Trypanosoma brucei causes the disease African trypanosomiasis that afflicts an estimated 50,000-70,000 individuals with occasional pandemics resulting in deaths of up to 800,000 individuals. The limited number of drugs for treatment of African trypanosomiasis suffer from major deficiencies, including high toxicity, high cost, and development of drug resistance. Hence, there is a widely recognized urgent need for discovery of novel anti-trypanosomal drugs. Trypanosomes are critically dependent upon uptake and metabolism of glucose in the bloodstream form (BF) that causes disease, and the hexose transporter THT1 that is expressed in BF parasites has been identified and experimentally validated as an essential permease and highly promising drug target in multiple publications. Despite awareness of the promise of targeting THT1, essentially nothing has been done regarding identifying compounds that selectively inhibit this parasite permease. The novelty of this project is that it will carry out a screen for compounds that selectively inhibit THT1 and do not inhibit mammalian hexose transporters. These compounds can ultimately be employed to develop improved anti- trypanosomal drugs. A cell growth assay has been established and fully validated for high-throughput screening (HTS) to identify selective inhibitors of THT1. This assay employs a glucose transporter null mutant of the related parasite Leishmania mexicana that has been complemented with either the gene encoding THT1 or the gene for a major human glucose transporter GLUT1.
In Aim 1, ~600,000 drug-like compounds from the St. Jude Children's Research Hospital CBT library will be screened for ability to inhibit growth of the transgenic L. mexicana expressing THT1. Hits from this primary screen will then be secondarily screened to select those that do not inhibit growth of transgenic L. mexicana expressing GLUT1. This two-step screen will identify compounds that are likely selective inhibitors of THT1.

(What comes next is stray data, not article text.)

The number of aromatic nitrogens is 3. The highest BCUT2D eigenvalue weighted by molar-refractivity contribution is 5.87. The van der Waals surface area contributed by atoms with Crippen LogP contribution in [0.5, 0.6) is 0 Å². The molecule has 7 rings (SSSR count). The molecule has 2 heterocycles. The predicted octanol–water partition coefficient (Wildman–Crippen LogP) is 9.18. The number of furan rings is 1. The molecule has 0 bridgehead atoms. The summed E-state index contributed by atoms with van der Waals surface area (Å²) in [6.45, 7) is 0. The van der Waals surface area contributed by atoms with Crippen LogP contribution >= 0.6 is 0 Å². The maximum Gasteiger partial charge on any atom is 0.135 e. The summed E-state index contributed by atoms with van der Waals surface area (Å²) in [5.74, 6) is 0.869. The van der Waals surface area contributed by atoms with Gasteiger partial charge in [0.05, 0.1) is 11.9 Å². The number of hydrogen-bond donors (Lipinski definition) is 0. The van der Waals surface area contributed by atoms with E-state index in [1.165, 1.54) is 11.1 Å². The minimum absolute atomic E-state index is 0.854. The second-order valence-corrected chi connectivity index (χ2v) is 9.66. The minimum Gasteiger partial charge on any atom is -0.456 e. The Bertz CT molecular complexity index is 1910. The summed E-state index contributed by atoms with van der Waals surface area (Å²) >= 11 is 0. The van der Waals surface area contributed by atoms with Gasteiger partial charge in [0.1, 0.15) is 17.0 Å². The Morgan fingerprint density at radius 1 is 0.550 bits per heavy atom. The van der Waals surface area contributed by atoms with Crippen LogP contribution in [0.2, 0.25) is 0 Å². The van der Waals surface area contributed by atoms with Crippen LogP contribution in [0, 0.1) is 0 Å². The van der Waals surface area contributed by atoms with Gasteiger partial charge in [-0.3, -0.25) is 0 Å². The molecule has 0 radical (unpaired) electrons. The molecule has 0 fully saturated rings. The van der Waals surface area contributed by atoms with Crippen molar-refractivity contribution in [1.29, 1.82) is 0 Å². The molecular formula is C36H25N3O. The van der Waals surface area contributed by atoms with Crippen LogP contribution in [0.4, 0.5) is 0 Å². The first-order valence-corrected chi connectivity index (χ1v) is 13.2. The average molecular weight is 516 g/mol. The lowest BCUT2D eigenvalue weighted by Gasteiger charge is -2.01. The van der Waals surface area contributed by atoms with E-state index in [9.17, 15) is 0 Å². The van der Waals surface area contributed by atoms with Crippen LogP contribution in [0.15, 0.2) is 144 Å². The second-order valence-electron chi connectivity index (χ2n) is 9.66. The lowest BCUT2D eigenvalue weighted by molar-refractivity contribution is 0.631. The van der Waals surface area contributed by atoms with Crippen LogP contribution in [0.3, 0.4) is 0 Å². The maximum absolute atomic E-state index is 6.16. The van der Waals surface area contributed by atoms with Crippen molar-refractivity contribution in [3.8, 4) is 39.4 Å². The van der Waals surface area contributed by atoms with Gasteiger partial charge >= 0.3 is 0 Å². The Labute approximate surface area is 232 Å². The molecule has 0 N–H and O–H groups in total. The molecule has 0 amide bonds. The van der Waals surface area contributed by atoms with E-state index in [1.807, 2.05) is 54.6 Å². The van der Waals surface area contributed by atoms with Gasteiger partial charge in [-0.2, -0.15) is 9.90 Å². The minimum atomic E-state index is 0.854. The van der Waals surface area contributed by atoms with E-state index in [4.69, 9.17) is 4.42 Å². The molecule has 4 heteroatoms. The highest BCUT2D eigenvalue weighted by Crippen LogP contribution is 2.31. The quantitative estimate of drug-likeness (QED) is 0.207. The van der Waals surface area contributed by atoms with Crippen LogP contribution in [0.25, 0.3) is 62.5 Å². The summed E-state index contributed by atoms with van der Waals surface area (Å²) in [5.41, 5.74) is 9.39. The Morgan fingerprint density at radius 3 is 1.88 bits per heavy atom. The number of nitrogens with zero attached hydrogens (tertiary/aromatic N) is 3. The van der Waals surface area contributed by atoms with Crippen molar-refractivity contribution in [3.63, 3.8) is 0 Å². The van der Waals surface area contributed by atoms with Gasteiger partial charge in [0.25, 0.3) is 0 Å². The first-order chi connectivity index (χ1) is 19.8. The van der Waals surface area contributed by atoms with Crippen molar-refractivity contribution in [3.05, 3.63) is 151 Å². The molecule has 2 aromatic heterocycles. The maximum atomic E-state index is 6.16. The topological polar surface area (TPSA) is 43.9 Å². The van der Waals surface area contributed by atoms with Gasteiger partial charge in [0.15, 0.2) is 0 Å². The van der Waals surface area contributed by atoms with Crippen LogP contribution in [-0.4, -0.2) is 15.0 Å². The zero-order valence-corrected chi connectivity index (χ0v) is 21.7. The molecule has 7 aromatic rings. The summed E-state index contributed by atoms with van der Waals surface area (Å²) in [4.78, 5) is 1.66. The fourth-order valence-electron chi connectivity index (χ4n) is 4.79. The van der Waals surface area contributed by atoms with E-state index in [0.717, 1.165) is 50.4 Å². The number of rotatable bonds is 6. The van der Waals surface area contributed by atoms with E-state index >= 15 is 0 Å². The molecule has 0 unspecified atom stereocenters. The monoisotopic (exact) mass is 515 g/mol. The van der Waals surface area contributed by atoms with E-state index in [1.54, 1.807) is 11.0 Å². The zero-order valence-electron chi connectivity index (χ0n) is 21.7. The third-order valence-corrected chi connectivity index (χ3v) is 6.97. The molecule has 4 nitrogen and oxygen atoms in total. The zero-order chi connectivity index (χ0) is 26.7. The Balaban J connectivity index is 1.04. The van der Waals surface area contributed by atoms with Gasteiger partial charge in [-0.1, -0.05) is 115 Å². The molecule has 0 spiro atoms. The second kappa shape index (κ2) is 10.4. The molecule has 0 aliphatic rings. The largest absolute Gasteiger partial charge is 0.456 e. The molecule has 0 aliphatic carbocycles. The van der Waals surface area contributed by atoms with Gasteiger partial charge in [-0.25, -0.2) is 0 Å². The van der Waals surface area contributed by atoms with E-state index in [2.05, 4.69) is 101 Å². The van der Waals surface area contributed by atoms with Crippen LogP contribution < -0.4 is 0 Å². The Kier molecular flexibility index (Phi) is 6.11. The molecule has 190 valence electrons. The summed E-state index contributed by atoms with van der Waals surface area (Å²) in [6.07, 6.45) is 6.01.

In Aim 2, these hit compounds will be tested in uptake assays employing [3H]D-glucose to identify those that are high affinity selective inhibitors of glucose uptake by THT1 but not by GLUT1. Compounds will also be tested for ability to inhibit growth of T. brucei BFs in vitro and in an established mouse model of African trypanosomiasis. Toxicity tests against several human cell lines will be performed to assess the therapeutic index of hit compounds, and metabolic stability will also be determined. This project takes advantage of an established collaboration between the laboratory of the PI Dr. Scott Landfear, a molecular parasitologist who has studied parasite transporters extensively, and that of Dr. Kip Guy, who operates an internationally renowned compound screening and pharmaceutical chemistry facility at St. Jude and who has a strong track record of screening for anti-parasitic compounds.
This proposal will screen for compounds that selectively inhibit the essential hexose transporter of the human parasite Trypanosoma brucei and that can subsequently be developed into novel anti-trypanosomal drugs. African trypanosomiasis is a major tropical disease that has killed up to 800,000 people each in recurring pandemics and that urgently requires the developments of improved drugs.
|Ortiz, Diana; Forquer, Isaac; Boitz, Jan et al. (2016) Targeting the Cytochrome bc1 Complex of Leishmania Parasites for Discovery of Novel Drugs. Antimicrob Agents Chemother 60:4972-82|